(when node (add-to-list 'result (cons (car property)
                                                        (or (dom-attr node 'content)
                                                            (string-trim (dom-text node))))))))
              '((name "og:title" "pdp-product-title")
                (brand "og:brand")
                (url "og:url")
                (image "og:image")
                (description "og:description")
                (price "og:price:amount" "product:price:amount" "pdp-price-label")))
(defun my-org-insert-shopping-details ()
  (save-excursion (yank))
  (when (org-entry-get (point) "NAME")
    (org-edit-headline (org-entry-get (point) "NAME")))
(defun my-org-update-shopping-details ()
  (when (re-search-forward org-link-any-re (save-excursion (org-end-of-subtree)) t)
    (let* ((link (org-element-property :raw-link (org-element-context)))
      (if (string-match "theshoecompany\\|dsw" link)
            (browse-url link)
            (org-entry-put (point) "URL" link)
            (unless (org-entry-get (point) "IMAGE")
              (org-entry-put (point) "IMAGE" (read-string "Image: ")))
            (unless (org-entry-get (point) "PRICE")
              (org-entry-put (point) "PRICE" (read-string "Price: "))))
        (setq data (with-current-buffer (url-retrieve-synchronously link)
        (when data
          (let-alist data
            (org-entry-put (point) "NAME" .name)
            (org-entry-put (point) "URL" link)
            (org-entry-put (point) "BRAND" .brand)
            (org-entry-put (point) "DESCRIPTION" (replace-regexp-in-string "&#039;" "'" (replace-regexp-in-string "\n" " " (or .description ""))))
            (org-entry-put (point) "IMAGE" .image)
            (org-entry-put (point) "PRICE" (cond ((stringp .price) .price) ((numberp .price) (format "%.2f" .price)) (t "")))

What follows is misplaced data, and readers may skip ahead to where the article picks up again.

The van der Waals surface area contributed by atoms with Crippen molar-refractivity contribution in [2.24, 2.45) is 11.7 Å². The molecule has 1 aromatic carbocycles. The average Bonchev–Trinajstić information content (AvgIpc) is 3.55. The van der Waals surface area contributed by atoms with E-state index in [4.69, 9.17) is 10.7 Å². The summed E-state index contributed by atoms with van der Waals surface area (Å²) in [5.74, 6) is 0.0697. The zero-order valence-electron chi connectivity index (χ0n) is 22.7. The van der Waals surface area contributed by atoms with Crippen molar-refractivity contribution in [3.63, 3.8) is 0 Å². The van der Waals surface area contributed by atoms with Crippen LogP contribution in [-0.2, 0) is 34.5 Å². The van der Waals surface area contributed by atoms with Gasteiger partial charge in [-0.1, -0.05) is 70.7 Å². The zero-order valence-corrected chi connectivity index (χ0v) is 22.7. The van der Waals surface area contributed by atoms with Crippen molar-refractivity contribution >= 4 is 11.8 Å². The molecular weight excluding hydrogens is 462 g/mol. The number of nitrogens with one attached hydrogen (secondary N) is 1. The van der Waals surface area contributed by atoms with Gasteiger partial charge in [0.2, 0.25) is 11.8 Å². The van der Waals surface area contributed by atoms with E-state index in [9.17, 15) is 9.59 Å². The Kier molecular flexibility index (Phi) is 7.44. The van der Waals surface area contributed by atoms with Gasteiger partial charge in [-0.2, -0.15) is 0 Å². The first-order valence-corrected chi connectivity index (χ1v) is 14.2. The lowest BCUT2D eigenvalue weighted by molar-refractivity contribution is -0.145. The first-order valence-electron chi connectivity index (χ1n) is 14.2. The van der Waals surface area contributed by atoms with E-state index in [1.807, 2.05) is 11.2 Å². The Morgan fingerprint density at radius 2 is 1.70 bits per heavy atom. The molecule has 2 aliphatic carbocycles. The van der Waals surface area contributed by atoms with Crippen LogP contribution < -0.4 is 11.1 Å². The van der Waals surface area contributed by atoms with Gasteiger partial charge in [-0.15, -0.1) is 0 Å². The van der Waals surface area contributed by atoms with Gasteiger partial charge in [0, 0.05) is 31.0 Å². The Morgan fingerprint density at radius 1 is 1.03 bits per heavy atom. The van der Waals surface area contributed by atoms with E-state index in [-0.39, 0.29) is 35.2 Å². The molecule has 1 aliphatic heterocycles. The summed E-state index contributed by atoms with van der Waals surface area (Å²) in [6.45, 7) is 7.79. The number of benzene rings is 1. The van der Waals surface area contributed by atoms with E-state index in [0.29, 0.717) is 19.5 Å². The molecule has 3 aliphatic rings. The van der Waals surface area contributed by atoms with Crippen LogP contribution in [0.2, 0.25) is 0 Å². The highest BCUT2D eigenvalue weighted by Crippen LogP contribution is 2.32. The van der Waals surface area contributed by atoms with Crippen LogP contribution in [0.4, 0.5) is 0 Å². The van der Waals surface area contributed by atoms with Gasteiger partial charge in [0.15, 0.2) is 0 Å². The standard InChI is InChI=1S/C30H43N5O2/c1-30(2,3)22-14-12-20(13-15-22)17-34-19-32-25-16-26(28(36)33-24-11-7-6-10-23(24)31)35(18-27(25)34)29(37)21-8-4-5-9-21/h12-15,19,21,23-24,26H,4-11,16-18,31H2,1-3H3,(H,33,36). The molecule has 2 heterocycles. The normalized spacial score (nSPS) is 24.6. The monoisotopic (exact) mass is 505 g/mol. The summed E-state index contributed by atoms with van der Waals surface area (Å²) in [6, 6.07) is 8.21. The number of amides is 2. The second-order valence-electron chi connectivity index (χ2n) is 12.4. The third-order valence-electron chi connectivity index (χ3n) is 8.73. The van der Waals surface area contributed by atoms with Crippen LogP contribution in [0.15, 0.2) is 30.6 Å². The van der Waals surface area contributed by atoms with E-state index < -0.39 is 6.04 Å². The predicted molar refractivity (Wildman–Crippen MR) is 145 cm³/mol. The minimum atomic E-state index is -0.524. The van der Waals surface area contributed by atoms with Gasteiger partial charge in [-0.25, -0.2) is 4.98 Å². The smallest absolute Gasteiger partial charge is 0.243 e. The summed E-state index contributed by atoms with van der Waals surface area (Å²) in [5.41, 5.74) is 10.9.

(if .rating (org-entry-put (point) "RATING" (if (stringp .rating) .rating (format "%.1f" .rating))))
            (if .ratingCount (org-entry-put (point) "RATING_COUNT" (if (stringp .ratingCount) .ratingCount (number-to-string .ratingCount))))
(defun my-org-format-shopping-subtree ()
   "<style>body { max-width: 100% !important } #content { max-width: 100% !important } .item img { max-height: 100px; }</style><div style=\"display: flex; flex-wrap: wrap; align-items: flex-start\">"
       (lambda ()
         (if (org-entry-get (point) "URL")
              "<div class=item style=\"width: 200px\"><div><a href=\"%s\"><img src=\"%s\" height=100></a></div>
<div><a href=\"%s\">%s</a></div>
              (org-entry-get (point) "URL")
              (org-entry-get (point) "IMAGE")
              (org-entry-get (point) "PRICE")
              (org-entry-get (point) "URL")
              (url-domain (url-generic-parse-url (org-entry-get (point) "URL")))
              (org-entry-get (point) "NAME")
              (or (org-entry-get (point) "NOTES") ""))
       (if (org-before-first-heading-p) nil 'tree)))

At some point, it would be nice to keep track of how I feel about different return policies, and to add more rules for automatically extracting information from different websites. (org-chef might be a good model.) In the meantime, this makes it a little less stressful to look for stuff.

This is part of my Emacs configuration.

Collect my recent toots in an Org file so that I can refile them

| emacs, mastodon, org

I want to use my microblog posts on Mastodon as building blocks for longer posts on my blog. Getting them into an Org file makes it easier to link to them or refile them to other parts of my Org files so that I can build up my notes.

(use-package pandoc)
(defun my-mastodon-org-feed-formatter (entry)
  (concat "* " (pandoc-convert-stdio
                (dom-text (dom-by-tag
                             (insert "<item>"